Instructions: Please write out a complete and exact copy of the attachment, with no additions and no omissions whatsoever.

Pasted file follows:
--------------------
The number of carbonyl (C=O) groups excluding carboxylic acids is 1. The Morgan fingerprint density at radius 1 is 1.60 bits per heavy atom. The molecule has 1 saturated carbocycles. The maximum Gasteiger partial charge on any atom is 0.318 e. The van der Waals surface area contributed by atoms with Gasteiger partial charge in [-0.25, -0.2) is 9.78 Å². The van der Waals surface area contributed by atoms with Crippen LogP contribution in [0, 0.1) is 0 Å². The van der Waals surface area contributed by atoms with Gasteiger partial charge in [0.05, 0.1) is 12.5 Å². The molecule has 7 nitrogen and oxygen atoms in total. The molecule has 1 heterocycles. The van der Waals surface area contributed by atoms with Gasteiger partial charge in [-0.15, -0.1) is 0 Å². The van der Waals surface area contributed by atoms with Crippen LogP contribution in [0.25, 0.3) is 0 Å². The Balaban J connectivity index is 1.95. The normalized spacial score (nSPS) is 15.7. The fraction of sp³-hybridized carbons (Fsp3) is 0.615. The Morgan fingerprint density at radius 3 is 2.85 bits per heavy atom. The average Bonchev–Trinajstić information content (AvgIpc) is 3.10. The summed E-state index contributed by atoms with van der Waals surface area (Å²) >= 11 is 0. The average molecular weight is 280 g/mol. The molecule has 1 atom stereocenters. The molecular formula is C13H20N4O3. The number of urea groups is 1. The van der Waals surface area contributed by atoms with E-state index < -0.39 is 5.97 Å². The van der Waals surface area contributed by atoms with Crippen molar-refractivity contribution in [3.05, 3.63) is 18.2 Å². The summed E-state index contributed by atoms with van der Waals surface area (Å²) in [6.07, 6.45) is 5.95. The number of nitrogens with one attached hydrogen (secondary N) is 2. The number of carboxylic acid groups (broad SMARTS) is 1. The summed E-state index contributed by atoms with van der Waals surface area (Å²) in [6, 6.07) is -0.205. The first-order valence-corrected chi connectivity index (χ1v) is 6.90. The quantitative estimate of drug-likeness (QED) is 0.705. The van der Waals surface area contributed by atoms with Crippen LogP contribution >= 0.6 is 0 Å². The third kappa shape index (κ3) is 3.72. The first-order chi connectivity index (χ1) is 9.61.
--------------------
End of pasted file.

The number of carbonyl (C=O) groups excluding carboxylic acids is 1. The Morgan fingerprint density at radius 1 is 1.60 bits per heavy atom. The molecule has 1 saturated carbocycles. The maximum Gasteiger partial charge on any atom is 0.318 e. The van der Waals surface area contributed by atoms with Gasteiger partial charge in [-0.25, -0.2) is 9.78 Å². The van der Waals surface area contributed by atoms with Crippen LogP contribution in [0, 0.1) is 0 Å². The van der Waals surface area contributed by atoms with Gasteiger partial charge in [0.05, 0.1) is 12.5 Å². The molecule has 7 nitrogen and oxygen atoms in total. The molecule has 1 heterocycles. The van der Waals surface area contributed by atoms with Gasteiger partial charge in [-0.15, -0.1) is 0 Å². The van der Waals surface area contributed by atoms with Crippen LogP contribution in [0.25, 0.3) is 0 Å². The Balaban J connectivity index is 1.95. The normalized spacial score (nSPS) is 15.7. The fraction of sp³-hybridized carbons (Fsp3) is 0.615. The Morgan fingerprint density at radius 3 is 2.85 bits per heavy atom. The average Bonchev–Trinajstić information content (AvgIpc) is 3.10. The summed E-state index contributed by atoms with van der Waals surface area (Å²) >= 11 is 0. The average molecular weight is 280 g/mol. The molecule has 1 atom stereocenters. The molecular formula is C13H20N4O3. The number of urea groups is 1. The van der Waals surface area contributed by atoms with E-state index < -0.39 is 5.97 Å². The van der Waals surface area contributed by atoms with Crippen molar-refractivity contribution in [3.05, 3.63) is 18.2 Å². The summed E-state index contributed by atoms with van der Waals surface area (Å²) in [6.07, 6.45) is 5.95. The number of nitrogens with one attached hydrogen (secondary N) is 2. The number of carboxylic acid groups (broad SMARTS) is 1. The summed E-state index contributed by atoms with van der Waals surface area (Å²) in [6, 6.07) is -0.205. The first-order valence-corrected chi connectivity index (χ1v) is 6.90. The quantitative estimate of drug-likeness (QED) is 0.705. The van der Waals surface area contributed by atoms with Crippen LogP contribution >= 0.6 is 0 Å². The third kappa shape index (κ3) is 3.72. The first-order chi connectivity index (χ1) is 9.61.